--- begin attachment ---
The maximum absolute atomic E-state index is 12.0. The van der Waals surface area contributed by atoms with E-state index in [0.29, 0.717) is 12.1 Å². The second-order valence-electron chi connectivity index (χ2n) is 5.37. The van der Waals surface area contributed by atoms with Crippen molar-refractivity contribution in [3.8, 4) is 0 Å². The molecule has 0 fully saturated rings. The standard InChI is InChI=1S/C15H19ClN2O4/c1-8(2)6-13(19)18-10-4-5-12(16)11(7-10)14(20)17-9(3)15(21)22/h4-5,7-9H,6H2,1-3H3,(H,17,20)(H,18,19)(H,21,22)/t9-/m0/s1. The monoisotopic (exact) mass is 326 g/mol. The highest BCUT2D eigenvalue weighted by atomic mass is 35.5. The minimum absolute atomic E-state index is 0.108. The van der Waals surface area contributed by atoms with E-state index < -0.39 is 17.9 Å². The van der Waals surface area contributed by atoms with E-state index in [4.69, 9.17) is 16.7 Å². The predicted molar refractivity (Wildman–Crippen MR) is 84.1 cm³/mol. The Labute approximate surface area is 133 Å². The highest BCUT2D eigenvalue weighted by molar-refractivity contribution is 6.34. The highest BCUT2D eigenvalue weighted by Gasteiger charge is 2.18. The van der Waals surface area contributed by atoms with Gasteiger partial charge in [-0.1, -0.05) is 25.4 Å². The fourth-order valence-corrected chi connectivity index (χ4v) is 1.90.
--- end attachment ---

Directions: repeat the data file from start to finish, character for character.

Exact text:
The maximum absolute atomic E-state index is 12.0. The van der Waals surface area contributed by atoms with E-state index in [0.29, 0.717) is 12.1 Å². The second-order valence-electron chi connectivity index (χ2n) is 5.37. The van der Waals surface area contributed by atoms with Crippen molar-refractivity contribution in [3.8, 4) is 0 Å². The molecule has 0 fully saturated rings. The standard InChI is InChI=1S/C15H19ClN2O4/c1-8(2)6-13(19)18-10-4-5-12(16)11(7-10)14(20)17-9(3)15(21)22/h4-5,7-9H,6H2,1-3H3,(H,17,20)(H,18,19)(H,21,22)/t9-/m0/s1. The monoisotopic (exact) mass is 326 g/mol. The highest BCUT2D eigenvalue weighted by atomic mass is 35.5. The minimum absolute atomic E-state index is 0.108. The van der Waals surface area contributed by atoms with E-state index < -0.39 is 17.9 Å². The van der Waals surface area contributed by atoms with E-state index in [4.69, 9.17) is 16.7 Å². The predicted molar refractivity (Wildman–Crippen MR) is 84.1 cm³/mol. The Labute approximate surface area is 133 Å². The highest BCUT2D eigenvalue weighted by molar-refractivity contribution is 6.34. The highest BCUT2D eigenvalue weighted by Gasteiger charge is 2.18. The van der Waals surface area contributed by atoms with Gasteiger partial charge in [-0.1, -0.05) is 25.4 Å². The fourth-order valence-corrected chi connectivity index (χ4v) is 1.90.